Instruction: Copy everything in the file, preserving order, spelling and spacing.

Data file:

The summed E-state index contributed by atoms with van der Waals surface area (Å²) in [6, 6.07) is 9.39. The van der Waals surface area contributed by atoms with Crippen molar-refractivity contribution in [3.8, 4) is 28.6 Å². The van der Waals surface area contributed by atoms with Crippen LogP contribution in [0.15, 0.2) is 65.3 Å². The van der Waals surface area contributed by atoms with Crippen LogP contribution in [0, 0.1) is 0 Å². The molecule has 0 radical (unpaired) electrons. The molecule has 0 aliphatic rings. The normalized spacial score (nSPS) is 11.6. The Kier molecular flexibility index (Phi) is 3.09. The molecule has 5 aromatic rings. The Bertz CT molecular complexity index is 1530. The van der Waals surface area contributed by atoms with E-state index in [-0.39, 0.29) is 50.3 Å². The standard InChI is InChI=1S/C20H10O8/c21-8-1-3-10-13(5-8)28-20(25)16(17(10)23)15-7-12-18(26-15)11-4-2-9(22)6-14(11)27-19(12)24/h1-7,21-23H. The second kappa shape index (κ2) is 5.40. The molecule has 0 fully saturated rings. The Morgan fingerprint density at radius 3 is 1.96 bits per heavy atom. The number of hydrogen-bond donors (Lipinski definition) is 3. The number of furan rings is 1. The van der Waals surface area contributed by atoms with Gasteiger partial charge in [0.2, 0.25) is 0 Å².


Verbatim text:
The summed E-state index contributed by atoms with van der Waals surface area (Å²) in [6, 6.07) is 9.39. The van der Waals surface area contributed by atoms with Crippen molar-refractivity contribution in [3.8, 4) is 28.6 Å². The van der Waals surface area contributed by atoms with Crippen LogP contribution in [0.15, 0.2) is 65.3 Å². The van der Waals surface area contributed by atoms with Crippen LogP contribution in [0, 0.1) is 0 Å². The molecule has 0 radical (unpaired) electrons. The molecule has 0 aliphatic rings. The normalized spacial score (nSPS) is 11.6. The Kier molecular flexibility index (Phi) is 3.09. The molecule has 5 aromatic rings. The Bertz CT molecular complexity index is 1530. The van der Waals surface area contributed by atoms with E-state index in [-0.39, 0.29) is 50.3 Å². The standard InChI is InChI=1S/C20H10O8/c21-8-1-3-10-13(5-8)28-20(25)16(17(10)23)15-7-12-18(26-15)11-4-2-9(22)6-14(11)27-19(12)24/h1-7,21-23H. The second kappa shape index (κ2) is 5.40. The molecule has 0 fully saturated rings. The Morgan fingerprint density at radius 3 is 1.96 bits per heavy atom. The number of hydrogen-bond donors (Lipinski definition) is 3. The number of furan rings is 1. The van der Waals surface area contributed by atoms with Gasteiger partial charge in [0.2, 0.25) is 0 Å².